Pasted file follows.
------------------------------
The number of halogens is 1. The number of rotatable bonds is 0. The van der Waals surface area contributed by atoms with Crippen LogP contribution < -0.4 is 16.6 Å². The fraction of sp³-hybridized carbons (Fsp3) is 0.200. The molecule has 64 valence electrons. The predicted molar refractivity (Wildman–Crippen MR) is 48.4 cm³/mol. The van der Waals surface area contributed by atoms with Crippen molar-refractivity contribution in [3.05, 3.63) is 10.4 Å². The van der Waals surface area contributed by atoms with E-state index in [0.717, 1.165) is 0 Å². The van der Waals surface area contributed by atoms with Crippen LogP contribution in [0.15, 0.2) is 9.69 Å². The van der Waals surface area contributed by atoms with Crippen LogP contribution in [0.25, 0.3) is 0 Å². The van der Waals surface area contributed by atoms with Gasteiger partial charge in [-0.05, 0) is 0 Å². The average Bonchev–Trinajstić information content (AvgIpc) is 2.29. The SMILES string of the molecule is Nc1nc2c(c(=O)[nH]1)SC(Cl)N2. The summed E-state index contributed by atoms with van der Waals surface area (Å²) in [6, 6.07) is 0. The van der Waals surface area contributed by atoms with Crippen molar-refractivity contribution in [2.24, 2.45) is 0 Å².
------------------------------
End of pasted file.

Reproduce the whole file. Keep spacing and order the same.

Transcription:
The number of halogens is 1. The number of rotatable bonds is 0. The van der Waals surface area contributed by atoms with Crippen LogP contribution < -0.4 is 16.6 Å². The fraction of sp³-hybridized carbons (Fsp3) is 0.200. The molecule has 64 valence electrons. The predicted molar refractivity (Wildman–Crippen MR) is 48.4 cm³/mol. The van der Waals surface area contributed by atoms with Crippen molar-refractivity contribution in [3.05, 3.63) is 10.4 Å². The van der Waals surface area contributed by atoms with E-state index in [0.717, 1.165) is 0 Å². The van der Waals surface area contributed by atoms with Crippen LogP contribution in [0.15, 0.2) is 9.69 Å². The van der Waals surface area contributed by atoms with Crippen LogP contribution in [0.25, 0.3) is 0 Å². The van der Waals surface area contributed by atoms with Gasteiger partial charge in [-0.05, 0) is 0 Å². The average Bonchev–Trinajstić information content (AvgIpc) is 2.29. The SMILES string of the molecule is Nc1nc2c(c(=O)[nH]1)SC(Cl)N2. The summed E-state index contributed by atoms with van der Waals surface area (Å²) in [6, 6.07) is 0. The van der Waals surface area contributed by atoms with Crippen molar-refractivity contribution in [2.24, 2.45) is 0 Å².